Calls have increased to place interpersonal and self-disturbance as defining features of personality disorders (PDs). Findings from a methodologically diverse set of studies suggest that a common factor undergirds all PDs. The nature of this core of PDs, however, is not clear. In the current study, interviews were completed for DSM-IV PD diagnosis and interpersonal dysfunction independently with 272 individuals (PD = 191, no-PD = 91). Specifically, we evaluated interpersonal dysfunction across social domains. In addition, we empirically assessed the structure of self-dysfunction in PDs. We found dysfunction in work and romantic domains, and unstable identity uniquely predicted variance in the presence of a PD. Using receiver operating characteristic analysis, we found that the interpersonal dysfunction and self-dysfunction scales each predicted PDs with high accuracy. In combination, the scales resulted in excellent sensitivity (.90) and specificity (.88). The results support interpersonal and self-dysfunction as general factors of PD.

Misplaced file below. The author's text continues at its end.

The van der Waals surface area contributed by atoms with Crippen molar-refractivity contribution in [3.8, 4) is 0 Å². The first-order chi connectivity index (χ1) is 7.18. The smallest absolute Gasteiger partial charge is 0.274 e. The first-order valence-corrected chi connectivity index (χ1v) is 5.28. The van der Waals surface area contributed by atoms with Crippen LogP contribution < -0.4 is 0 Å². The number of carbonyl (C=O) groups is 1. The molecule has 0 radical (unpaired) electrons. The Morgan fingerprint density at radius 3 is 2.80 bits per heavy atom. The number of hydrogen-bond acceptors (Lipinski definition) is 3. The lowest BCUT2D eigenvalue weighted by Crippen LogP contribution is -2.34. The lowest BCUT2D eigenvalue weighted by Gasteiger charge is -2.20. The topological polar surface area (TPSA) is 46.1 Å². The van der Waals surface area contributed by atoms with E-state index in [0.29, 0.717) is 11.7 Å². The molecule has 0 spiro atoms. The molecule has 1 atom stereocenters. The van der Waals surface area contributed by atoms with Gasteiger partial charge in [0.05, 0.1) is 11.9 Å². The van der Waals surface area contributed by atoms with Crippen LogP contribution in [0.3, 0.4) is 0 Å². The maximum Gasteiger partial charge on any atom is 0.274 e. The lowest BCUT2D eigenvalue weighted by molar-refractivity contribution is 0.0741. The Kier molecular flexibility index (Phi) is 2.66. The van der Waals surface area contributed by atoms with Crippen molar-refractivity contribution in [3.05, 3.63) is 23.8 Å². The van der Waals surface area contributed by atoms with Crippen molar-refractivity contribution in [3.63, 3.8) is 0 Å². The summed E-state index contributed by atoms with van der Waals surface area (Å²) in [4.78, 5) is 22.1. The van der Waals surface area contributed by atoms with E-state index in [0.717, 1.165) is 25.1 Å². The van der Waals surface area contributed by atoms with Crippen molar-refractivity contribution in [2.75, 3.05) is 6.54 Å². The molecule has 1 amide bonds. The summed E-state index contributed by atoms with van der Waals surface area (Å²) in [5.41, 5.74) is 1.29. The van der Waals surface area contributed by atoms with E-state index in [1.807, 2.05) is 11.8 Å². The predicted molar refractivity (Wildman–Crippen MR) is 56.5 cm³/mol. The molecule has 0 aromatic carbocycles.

|Original language||English (US)|
|Number of pages||20|
|Journal||Journal of personality disorders|
|State||Published - Apr 2019|
All Science Journal Classification (ASJC) codes
- Clinical Psychology
- Psychiatry and Mental health